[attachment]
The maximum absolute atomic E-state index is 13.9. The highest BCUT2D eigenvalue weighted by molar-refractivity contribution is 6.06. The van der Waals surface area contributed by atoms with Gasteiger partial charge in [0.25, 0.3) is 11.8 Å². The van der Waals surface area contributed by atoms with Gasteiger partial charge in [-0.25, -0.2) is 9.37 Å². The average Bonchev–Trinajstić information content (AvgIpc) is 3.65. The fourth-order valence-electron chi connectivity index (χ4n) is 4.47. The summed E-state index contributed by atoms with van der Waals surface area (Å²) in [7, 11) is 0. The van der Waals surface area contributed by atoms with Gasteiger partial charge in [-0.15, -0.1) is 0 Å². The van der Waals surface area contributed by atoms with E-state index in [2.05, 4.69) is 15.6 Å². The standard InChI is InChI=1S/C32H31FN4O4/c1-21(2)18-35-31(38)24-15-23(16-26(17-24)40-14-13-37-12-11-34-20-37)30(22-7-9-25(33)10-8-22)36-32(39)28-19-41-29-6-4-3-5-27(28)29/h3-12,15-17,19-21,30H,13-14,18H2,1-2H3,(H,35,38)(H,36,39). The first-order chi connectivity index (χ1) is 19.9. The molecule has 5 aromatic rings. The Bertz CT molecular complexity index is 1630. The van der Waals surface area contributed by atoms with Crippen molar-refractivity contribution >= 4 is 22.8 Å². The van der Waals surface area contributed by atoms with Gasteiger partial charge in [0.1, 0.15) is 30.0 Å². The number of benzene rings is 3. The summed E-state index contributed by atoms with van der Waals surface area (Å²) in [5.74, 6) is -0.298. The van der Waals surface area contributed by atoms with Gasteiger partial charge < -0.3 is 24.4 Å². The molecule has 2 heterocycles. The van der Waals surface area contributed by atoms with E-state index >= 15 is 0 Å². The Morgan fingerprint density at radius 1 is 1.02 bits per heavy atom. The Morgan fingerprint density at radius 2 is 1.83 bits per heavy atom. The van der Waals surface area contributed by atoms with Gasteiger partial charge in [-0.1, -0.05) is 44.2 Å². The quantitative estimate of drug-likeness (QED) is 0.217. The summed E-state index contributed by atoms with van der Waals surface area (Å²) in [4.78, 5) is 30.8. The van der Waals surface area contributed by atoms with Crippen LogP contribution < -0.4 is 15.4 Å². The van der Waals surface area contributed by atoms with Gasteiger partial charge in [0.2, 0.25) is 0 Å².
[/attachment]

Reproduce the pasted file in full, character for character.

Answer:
The maximum absolute atomic E-state index is 13.9. The highest BCUT2D eigenvalue weighted by molar-refractivity contribution is 6.06. The van der Waals surface area contributed by atoms with Gasteiger partial charge in [0.25, 0.3) is 11.8 Å². The van der Waals surface area contributed by atoms with Gasteiger partial charge in [-0.25, -0.2) is 9.37 Å². The average Bonchev–Trinajstić information content (AvgIpc) is 3.65. The fourth-order valence-electron chi connectivity index (χ4n) is 4.47. The summed E-state index contributed by atoms with van der Waals surface area (Å²) in [7, 11) is 0. The van der Waals surface area contributed by atoms with Gasteiger partial charge in [-0.15, -0.1) is 0 Å². The van der Waals surface area contributed by atoms with E-state index in [2.05, 4.69) is 15.6 Å². The standard InChI is InChI=1S/C32H31FN4O4/c1-21(2)18-35-31(38)24-15-23(16-26(17-24)40-14-13-37-12-11-34-20-37)30(22-7-9-25(33)10-8-22)36-32(39)28-19-41-29-6-4-3-5-27(28)29/h3-12,15-17,19-21,30H,13-14,18H2,1-2H3,(H,35,38)(H,36,39). The first-order chi connectivity index (χ1) is 19.9. The molecule has 5 aromatic rings. The Bertz CT molecular complexity index is 1630. The van der Waals surface area contributed by atoms with Crippen molar-refractivity contribution >= 4 is 22.8 Å². The van der Waals surface area contributed by atoms with Gasteiger partial charge in [0.1, 0.15) is 30.0 Å². The number of benzene rings is 3. The summed E-state index contributed by atoms with van der Waals surface area (Å²) in [5.74, 6) is -0.298. The van der Waals surface area contributed by atoms with Gasteiger partial charge < -0.3 is 24.4 Å². The molecule has 2 heterocycles. The van der Waals surface area contributed by atoms with E-state index >= 15 is 0 Å². The Morgan fingerprint density at radius 1 is 1.02 bits per heavy atom. The Morgan fingerprint density at radius 2 is 1.83 bits per heavy atom. The van der Waals surface area contributed by atoms with Gasteiger partial charge in [-0.1, -0.05) is 44.2 Å². The quantitative estimate of drug-likeness (QED) is 0.217. The summed E-state index contributed by atoms with van der Waals surface area (Å²) in [4.78, 5) is 30.8. The van der Waals surface area contributed by atoms with Crippen LogP contribution < -0.4 is 15.4 Å². The van der Waals surface area contributed by atoms with Gasteiger partial charge in [0.2, 0.25) is 0 Å².